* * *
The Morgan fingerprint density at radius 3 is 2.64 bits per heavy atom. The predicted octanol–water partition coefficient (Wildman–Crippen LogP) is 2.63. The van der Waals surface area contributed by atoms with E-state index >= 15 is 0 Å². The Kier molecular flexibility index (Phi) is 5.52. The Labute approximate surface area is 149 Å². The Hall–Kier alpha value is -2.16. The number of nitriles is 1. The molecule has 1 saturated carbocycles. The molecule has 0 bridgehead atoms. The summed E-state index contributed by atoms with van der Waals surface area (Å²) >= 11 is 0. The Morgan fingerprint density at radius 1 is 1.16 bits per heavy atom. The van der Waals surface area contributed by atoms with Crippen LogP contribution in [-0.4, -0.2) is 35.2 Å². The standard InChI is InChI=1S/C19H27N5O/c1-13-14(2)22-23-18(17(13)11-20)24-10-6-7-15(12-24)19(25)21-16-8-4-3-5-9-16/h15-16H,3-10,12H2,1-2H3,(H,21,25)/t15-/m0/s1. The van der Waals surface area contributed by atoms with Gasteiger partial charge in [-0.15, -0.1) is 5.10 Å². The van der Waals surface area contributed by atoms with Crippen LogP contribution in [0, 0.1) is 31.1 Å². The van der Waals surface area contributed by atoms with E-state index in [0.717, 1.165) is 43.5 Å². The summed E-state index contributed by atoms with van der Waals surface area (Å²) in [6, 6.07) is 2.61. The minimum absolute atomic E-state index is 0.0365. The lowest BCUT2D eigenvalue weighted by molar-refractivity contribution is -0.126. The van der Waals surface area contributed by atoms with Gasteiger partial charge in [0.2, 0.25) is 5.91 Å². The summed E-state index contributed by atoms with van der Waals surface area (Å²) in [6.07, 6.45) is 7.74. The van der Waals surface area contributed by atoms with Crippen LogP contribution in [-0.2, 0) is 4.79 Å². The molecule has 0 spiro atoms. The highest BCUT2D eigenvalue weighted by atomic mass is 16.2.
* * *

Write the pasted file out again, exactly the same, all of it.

The Morgan fingerprint density at radius 3 is 2.64 bits per heavy atom. The predicted octanol–water partition coefficient (Wildman–Crippen LogP) is 2.63. The van der Waals surface area contributed by atoms with E-state index >= 15 is 0 Å². The Kier molecular flexibility index (Phi) is 5.52. The Labute approximate surface area is 149 Å². The Hall–Kier alpha value is -2.16. The number of nitriles is 1. The molecule has 1 saturated carbocycles. The molecule has 0 bridgehead atoms. The summed E-state index contributed by atoms with van der Waals surface area (Å²) >= 11 is 0. The Morgan fingerprint density at radius 1 is 1.16 bits per heavy atom. The van der Waals surface area contributed by atoms with Crippen LogP contribution in [-0.4, -0.2) is 35.2 Å². The standard InChI is InChI=1S/C19H27N5O/c1-13-14(2)22-23-18(17(13)11-20)24-10-6-7-15(12-24)19(25)21-16-8-4-3-5-9-16/h15-16H,3-10,12H2,1-2H3,(H,21,25)/t15-/m0/s1. The van der Waals surface area contributed by atoms with Gasteiger partial charge in [-0.15, -0.1) is 5.10 Å². The van der Waals surface area contributed by atoms with Crippen LogP contribution in [0, 0.1) is 31.1 Å². The van der Waals surface area contributed by atoms with E-state index in [0.717, 1.165) is 43.5 Å². The summed E-state index contributed by atoms with van der Waals surface area (Å²) in [6, 6.07) is 2.61. The minimum absolute atomic E-state index is 0.0365. The lowest BCUT2D eigenvalue weighted by molar-refractivity contribution is -0.126. The van der Waals surface area contributed by atoms with Gasteiger partial charge in [0.2, 0.25) is 5.91 Å². The summed E-state index contributed by atoms with van der Waals surface area (Å²) in [6.07, 6.45) is 7.74. The van der Waals surface area contributed by atoms with Crippen LogP contribution in [-0.2, 0) is 4.79 Å². The molecule has 0 spiro atoms. The highest BCUT2D eigenvalue weighted by atomic mass is 16.2.